a result, very few opportunities are there for smaller players.

. Limited Capacities: The restriction that these smaller players have is that they cannot emerge beyond a
definite level. Additionally, inadequate logistics and improper supply chain managements created huge problems
for the smaller players.

. Inadequate Logistic & Strength: For advertising and brand building, these smaller players are forced to extend
their reach geographically, which makes supply chain management more complex. To match with increasing
demand in competitive markets, stress on producing volumes also increases. To sustain existence these players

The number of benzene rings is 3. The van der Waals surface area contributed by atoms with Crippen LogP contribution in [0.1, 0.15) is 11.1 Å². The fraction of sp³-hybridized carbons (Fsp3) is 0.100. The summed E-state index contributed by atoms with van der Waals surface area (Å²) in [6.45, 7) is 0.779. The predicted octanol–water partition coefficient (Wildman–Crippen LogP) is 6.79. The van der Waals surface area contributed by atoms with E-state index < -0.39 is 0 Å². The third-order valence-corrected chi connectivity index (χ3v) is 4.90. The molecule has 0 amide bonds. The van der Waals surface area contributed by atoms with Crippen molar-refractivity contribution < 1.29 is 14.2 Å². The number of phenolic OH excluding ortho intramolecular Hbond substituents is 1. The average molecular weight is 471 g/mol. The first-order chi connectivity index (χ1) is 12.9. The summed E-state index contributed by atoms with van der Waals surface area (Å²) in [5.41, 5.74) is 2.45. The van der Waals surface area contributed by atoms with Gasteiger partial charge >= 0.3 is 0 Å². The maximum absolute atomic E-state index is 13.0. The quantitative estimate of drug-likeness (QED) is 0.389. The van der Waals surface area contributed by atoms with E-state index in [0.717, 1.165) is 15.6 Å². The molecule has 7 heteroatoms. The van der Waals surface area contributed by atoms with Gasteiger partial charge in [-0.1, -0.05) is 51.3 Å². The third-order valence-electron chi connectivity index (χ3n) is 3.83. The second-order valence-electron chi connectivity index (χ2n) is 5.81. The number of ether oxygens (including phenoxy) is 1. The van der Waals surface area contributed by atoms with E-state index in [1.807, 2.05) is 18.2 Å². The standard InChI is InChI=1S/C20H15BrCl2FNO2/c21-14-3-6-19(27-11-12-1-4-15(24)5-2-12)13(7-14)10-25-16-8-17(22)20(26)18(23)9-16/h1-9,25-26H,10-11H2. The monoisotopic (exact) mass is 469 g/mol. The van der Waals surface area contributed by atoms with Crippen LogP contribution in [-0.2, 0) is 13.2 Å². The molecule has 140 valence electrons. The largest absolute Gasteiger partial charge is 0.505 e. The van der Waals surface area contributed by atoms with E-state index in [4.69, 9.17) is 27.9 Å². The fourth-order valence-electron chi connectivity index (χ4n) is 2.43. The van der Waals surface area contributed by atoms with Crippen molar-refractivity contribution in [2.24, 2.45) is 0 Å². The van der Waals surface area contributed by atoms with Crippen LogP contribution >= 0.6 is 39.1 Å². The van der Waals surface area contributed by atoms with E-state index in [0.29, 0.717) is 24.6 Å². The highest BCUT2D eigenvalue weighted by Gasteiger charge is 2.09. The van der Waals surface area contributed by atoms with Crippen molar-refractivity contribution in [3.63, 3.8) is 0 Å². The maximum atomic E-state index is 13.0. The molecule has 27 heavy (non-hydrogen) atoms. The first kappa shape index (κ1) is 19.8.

will have to inject in more investments to their businesses in the areas of designing capabilities, brand making
and retailing.

. Insufficient Funds: Funds will be a key restraint for the smaller players. Funds have to be spawned rapidly in a
massively capital demanding market that is seeing huge volumes of growth.
As per the industry forecasters, the textile majors are planning to take hold on the readymade garment market by
entering into complete entire value chain. Players that are not making fabrics for kidswear and sportswear, may
start producing the same to enter this segment.

The suiting brands are also picking up the trend, with the integrating fabric and
readymade garment under the single brand. S Kumar's Nationwide Limited
takes lead with introducing Belmonte brand in both fabric and readymade
garment apparel. Other players like Mayur Suitings and Donear are also
planning to enter in the readymade garment market. Arvind Mills is planning